Category Archives: WLAF

Esiason, Norman “Boomer”


Cards: Score 1990 Hot Gun, Action Packed Rookies 1992.
Acquired: TTM 2011, C/o CBS Sports. TTM 2017, C/o The Esiason Foundation*
Sent: 5/23/2011   Received: 8/4/2012 (423 days) STAMPS
Sent: 12/20/2017  Received: 1/8/2018 (18 days)
* Donation included

So here’s an infamous example of an autopen or stamp. A really underwhelming ‘success’ from the Cincinnati Bengals’ greatest quarterback since Ken Anderson, I wrote to Boomer Esiason C/o CBS Sports in 2011. 423 days later I got these two ‘autographs’ back. It was obvious that they were facsimiles. I sat on this post for 6 years or so, annoyed that he stamped my cards and that he made me wait over a year to get them back. To further the insult, many fans were getting these obvious stamps and accepting them as legitimate. Then I started to see a slow trickle in of Boomers and had a good feeling that they were for real. Finally at the end of 2017 I shot these two out with a small donation and waited.  At long last I can remove those black eye stamps from the collection. For points and purposes, I have included the fakes in this post so that they can be identified easily. Note the thin pen and consistent weight. The facsimiles even both match from card to card, down to the dot on the ‘i’. So painful to look at…

I have been really impressed with how far Boomer has come as a broadcaster since retiring, and after the fervor erupted over him as a Monday Night Football commentator, Esiason was ousted and retreated to in studio work and radio where he has really honed his skills.  He technically began his commentating career along with Warren Moon and Dan Marino as color analysts for WLAF games on USA Network back in 1991.

A rarity in NFL drafts, no quarterback came off the board during the first round of the 1984 draft. Boomer Esiason would be the first, with the 38th pick of round 2. A very strong draft, Wilber Marshall, Dean Steinkuhler, Irving Fryar, Keith Millard, Carl Banks, Greg Bell, and Bill Maas, were among the recognizable names taken before Esiason. It is safe to say that just with these players alone, the 1984 draft helped form the backbone in depth and classic names through the early 1990s.  The pretty boy with golden hair, Boomer was a prolific passer for the quarterback manufacturing school, the University of Maryland.  While there he’d set 17 school records, and is considered by many to be the greatest and most recognizable Terrapin of all time. (The Washington Federals of the competing USFL drafted Boomer as well, but could not mount an offer that surpassed the Bengals.) With a mouth that always found the microphone, Boomer quickly established himself as a presence in the locker room as Ken Anderson entered his twilight years with the franchise. He was my arch nemesis in the classic AFC Central, and always put up big numbers and games against the Oilers. Ironically in his rookie season he started his first game against the Oilers, in which he guided Cincinnati to a 13-3 victory over Houston. It was head coach Sam Wyche’s first year, and he and Esiason’s fates would be tied at the hip to each other during their time in Cincinnati. With Wyche, a former quarterback himself and an apostle of the Bill Walsh West Coast System,  Boomer provided the new blood to reinvigorate the sagging Bengals franchise. Esiason became the face of the franchise as the team gave him playmakers in the shape of Anthony Munoz, James Brooks, Tim McGee, Eddie Brown, and Rodney Holman. With a lightning delivery and a devestating understanding of the innovative no-huddle offense (that Buffalo later employed full-time after witnessing the effectiveness of Esiason under center,) the Bengals quickly climbed the ranks of the AFC during the last days of the most brutal division in all of football. In 1986 he guided the Bengals to a 10-6 record throwing for a shade under 4,000 yards, and 24 touchdowns.  1988 saw the final ascension of the Bengals to Super Bowl XXIII, where they lost to the 49ers in the last final minutes of play. It was Boomer’s most prolific season as a pro, with a 97.4 quarterback rating and he was named the NFL MVP.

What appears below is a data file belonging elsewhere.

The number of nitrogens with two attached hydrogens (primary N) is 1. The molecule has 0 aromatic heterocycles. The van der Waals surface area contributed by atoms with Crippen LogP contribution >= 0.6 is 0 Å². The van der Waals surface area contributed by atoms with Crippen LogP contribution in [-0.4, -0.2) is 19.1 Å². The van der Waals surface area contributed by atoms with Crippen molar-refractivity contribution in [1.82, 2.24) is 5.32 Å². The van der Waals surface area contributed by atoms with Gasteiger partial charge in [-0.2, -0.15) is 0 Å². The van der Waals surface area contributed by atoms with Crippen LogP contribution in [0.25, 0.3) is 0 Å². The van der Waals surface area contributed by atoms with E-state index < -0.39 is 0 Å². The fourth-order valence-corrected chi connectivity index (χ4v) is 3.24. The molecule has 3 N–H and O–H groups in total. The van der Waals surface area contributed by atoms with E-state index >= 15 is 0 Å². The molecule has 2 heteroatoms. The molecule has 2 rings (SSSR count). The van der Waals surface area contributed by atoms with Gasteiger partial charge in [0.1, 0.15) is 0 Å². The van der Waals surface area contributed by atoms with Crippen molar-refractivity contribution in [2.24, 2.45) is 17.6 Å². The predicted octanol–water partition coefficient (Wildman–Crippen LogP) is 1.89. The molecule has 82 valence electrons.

By 1991 free agency, sacks, and injuries began to catch up to the Bengals. Esiason posted a 3-11 record as a starter and combined with new management, Sam Wyche was fired at the conclusion of the season. New ownership felt new blood was needed and rookie head coach David Shula (son of Dolphins head coach Don Shula) was brought on board to handle the team. Immediately he decided to fix the offense by letting many of the team’s playmakers go, and drafted  David Klingler to be the heir apparent to Boomer. The writing was clearly on the wall for Esiason, and after another mediocre year behind the Bengals patchwork line and bland new offense, he was unceremoniously traded to the New York Jets in 1993 for a third round pick.